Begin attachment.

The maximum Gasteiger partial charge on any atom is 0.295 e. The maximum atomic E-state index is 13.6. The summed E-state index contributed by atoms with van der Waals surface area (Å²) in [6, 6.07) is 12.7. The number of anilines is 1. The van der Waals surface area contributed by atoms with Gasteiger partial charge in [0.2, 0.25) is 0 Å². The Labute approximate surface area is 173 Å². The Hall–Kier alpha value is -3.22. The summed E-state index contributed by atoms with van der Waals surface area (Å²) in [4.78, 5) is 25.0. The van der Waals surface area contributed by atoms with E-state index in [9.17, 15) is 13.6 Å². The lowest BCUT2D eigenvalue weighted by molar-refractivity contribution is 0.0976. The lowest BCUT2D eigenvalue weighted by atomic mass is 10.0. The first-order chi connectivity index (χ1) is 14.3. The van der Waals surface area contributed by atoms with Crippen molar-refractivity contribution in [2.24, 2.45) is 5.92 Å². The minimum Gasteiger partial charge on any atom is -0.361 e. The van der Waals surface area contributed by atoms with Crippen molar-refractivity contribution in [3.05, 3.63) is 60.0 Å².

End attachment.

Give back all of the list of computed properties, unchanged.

The maximum Gasteiger partial charge on any atom is 0.295 e. The maximum atomic E-state index is 13.6. The summed E-state index contributed by atoms with van der Waals surface area (Å²) in [6, 6.07) is 12.7. The number of anilines is 1. The van der Waals surface area contributed by atoms with Gasteiger partial charge in [0.2, 0.25) is 0 Å². The Labute approximate surface area is 173 Å². The Hall–Kier alpha value is -3.22. The summed E-state index contributed by atoms with van der Waals surface area (Å²) in [4.78, 5) is 25.0. The van der Waals surface area contributed by atoms with E-state index in [9.17, 15) is 13.6 Å². The lowest BCUT2D eigenvalue weighted by molar-refractivity contribution is 0.0976. The lowest BCUT2D eigenvalue weighted by atomic mass is 10.0. The first-order chi connectivity index (χ1) is 14.3. The van der Waals surface area contributed by atoms with Crippen molar-refractivity contribution in [2.24, 2.45) is 5.92 Å². The minimum Gasteiger partial charge on any atom is -0.361 e. The van der Waals surface area contributed by atoms with Crippen molar-refractivity contribution in [3.05, 3.63) is 60.0 Å².